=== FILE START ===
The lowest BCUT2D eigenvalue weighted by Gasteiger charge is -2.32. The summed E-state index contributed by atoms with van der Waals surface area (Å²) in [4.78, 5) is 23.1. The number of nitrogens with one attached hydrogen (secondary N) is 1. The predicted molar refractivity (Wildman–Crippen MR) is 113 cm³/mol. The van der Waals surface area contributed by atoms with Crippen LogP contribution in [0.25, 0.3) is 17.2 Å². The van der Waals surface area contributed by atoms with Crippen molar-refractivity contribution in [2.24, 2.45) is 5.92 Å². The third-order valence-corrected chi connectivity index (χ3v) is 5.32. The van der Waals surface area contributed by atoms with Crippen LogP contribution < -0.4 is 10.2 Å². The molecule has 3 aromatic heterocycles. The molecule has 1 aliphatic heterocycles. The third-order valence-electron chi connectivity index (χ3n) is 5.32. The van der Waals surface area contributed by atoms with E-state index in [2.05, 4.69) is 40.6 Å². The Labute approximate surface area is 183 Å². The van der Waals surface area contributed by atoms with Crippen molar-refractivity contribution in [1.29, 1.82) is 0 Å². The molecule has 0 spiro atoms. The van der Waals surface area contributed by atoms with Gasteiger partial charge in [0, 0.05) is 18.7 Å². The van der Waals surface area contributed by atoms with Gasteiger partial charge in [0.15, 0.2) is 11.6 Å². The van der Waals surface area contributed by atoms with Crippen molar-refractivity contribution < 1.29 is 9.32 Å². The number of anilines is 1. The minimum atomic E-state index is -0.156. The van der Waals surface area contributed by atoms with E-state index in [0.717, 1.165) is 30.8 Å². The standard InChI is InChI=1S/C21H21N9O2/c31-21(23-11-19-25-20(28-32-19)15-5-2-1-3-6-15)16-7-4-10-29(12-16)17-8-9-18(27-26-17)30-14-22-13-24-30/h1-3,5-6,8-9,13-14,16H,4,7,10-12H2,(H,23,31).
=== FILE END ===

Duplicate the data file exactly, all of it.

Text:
The lowest BCUT2D eigenvalue weighted by Gasteiger charge is -2.32. The summed E-state index contributed by atoms with van der Waals surface area (Å²) in [4.78, 5) is 23.1. The number of nitrogens with one attached hydrogen (secondary N) is 1. The predicted molar refractivity (Wildman–Crippen MR) is 113 cm³/mol. The van der Waals surface area contributed by atoms with Crippen LogP contribution in [0.25, 0.3) is 17.2 Å². The van der Waals surface area contributed by atoms with Crippen molar-refractivity contribution in [2.24, 2.45) is 5.92 Å². The third-order valence-corrected chi connectivity index (χ3v) is 5.32. The van der Waals surface area contributed by atoms with Crippen LogP contribution < -0.4 is 10.2 Å². The molecule has 3 aromatic heterocycles. The molecule has 1 aliphatic heterocycles. The third-order valence-electron chi connectivity index (χ3n) is 5.32. The van der Waals surface area contributed by atoms with E-state index in [2.05, 4.69) is 40.6 Å². The Labute approximate surface area is 183 Å². The van der Waals surface area contributed by atoms with Crippen molar-refractivity contribution in [1.29, 1.82) is 0 Å². The molecule has 0 spiro atoms. The van der Waals surface area contributed by atoms with Gasteiger partial charge in [0, 0.05) is 18.7 Å². The van der Waals surface area contributed by atoms with Gasteiger partial charge in [0.15, 0.2) is 11.6 Å². The van der Waals surface area contributed by atoms with Crippen molar-refractivity contribution < 1.29 is 9.32 Å². The number of anilines is 1. The minimum atomic E-state index is -0.156. The van der Waals surface area contributed by atoms with E-state index in [0.717, 1.165) is 30.8 Å². The standard InChI is InChI=1S/C21H21N9O2/c31-21(23-11-19-25-20(28-32-19)15-5-2-1-3-6-15)16-7-4-10-29(12-16)17-8-9-18(27-26-17)30-14-22-13-24-30/h1-3,5-6,8-9,13-14,16H,4,7,10-12H2,(H,23,31).